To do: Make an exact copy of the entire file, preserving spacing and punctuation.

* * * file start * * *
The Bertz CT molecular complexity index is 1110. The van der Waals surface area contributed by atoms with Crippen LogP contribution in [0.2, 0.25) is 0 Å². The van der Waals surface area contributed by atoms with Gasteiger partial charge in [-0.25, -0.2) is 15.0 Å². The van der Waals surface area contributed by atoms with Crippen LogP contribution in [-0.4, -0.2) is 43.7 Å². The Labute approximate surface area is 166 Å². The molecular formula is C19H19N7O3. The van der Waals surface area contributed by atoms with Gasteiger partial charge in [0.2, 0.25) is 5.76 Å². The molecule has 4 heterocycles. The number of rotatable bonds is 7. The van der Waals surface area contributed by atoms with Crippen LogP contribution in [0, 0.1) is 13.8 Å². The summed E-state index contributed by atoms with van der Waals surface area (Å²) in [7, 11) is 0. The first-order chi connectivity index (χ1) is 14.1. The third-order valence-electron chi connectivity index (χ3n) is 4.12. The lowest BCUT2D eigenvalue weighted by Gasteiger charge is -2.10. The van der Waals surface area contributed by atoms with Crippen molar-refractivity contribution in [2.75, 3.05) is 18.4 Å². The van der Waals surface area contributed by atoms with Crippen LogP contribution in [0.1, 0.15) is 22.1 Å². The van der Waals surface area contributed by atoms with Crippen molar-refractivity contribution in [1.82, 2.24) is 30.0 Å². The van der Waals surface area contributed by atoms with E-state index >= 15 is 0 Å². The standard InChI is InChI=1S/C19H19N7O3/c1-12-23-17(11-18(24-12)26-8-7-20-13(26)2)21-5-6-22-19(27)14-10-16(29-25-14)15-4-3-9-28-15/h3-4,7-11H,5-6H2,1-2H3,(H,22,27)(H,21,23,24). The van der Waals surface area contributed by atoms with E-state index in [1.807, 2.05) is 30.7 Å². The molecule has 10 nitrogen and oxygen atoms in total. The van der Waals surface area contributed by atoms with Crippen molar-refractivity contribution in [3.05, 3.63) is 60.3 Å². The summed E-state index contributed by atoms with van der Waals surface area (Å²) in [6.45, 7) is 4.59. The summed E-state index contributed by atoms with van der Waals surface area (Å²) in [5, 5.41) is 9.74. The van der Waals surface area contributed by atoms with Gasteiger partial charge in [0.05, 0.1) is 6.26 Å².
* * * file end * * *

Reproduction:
The Bertz CT molecular complexity index is 1110. The van der Waals surface area contributed by atoms with Crippen LogP contribution in [0.2, 0.25) is 0 Å². The van der Waals surface area contributed by atoms with Gasteiger partial charge in [-0.25, -0.2) is 15.0 Å². The van der Waals surface area contributed by atoms with Crippen LogP contribution in [-0.4, -0.2) is 43.7 Å². The Labute approximate surface area is 166 Å². The molecular formula is C19H19N7O3. The van der Waals surface area contributed by atoms with Gasteiger partial charge in [0.2, 0.25) is 5.76 Å². The molecule has 4 heterocycles. The number of rotatable bonds is 7. The van der Waals surface area contributed by atoms with Crippen LogP contribution in [0, 0.1) is 13.8 Å². The summed E-state index contributed by atoms with van der Waals surface area (Å²) in [7, 11) is 0. The first-order chi connectivity index (χ1) is 14.1. The third-order valence-electron chi connectivity index (χ3n) is 4.12. The lowest BCUT2D eigenvalue weighted by Gasteiger charge is -2.10. The van der Waals surface area contributed by atoms with Crippen molar-refractivity contribution in [2.75, 3.05) is 18.4 Å². The van der Waals surface area contributed by atoms with Crippen LogP contribution in [0.1, 0.15) is 22.1 Å². The van der Waals surface area contributed by atoms with Crippen molar-refractivity contribution in [1.82, 2.24) is 30.0 Å². The van der Waals surface area contributed by atoms with E-state index >= 15 is 0 Å². The standard InChI is InChI=1S/C19H19N7O3/c1-12-23-17(11-18(24-12)26-8-7-20-13(26)2)21-5-6-22-19(27)14-10-16(29-25-14)15-4-3-9-28-15/h3-4,7-11H,5-6H2,1-2H3,(H,22,27)(H,21,23,24). The van der Waals surface area contributed by atoms with E-state index in [1.807, 2.05) is 30.7 Å². The molecule has 10 nitrogen and oxygen atoms in total. The van der Waals surface area contributed by atoms with Crippen molar-refractivity contribution in [3.05, 3.63) is 60.3 Å². The summed E-state index contributed by atoms with van der Waals surface area (Å²) in [6.45, 7) is 4.59. The summed E-state index contributed by atoms with van der Waals surface area (Å²) in [5, 5.41) is 9.74. The van der Waals surface area contributed by atoms with Gasteiger partial charge in [0.05, 0.1) is 6.26 Å².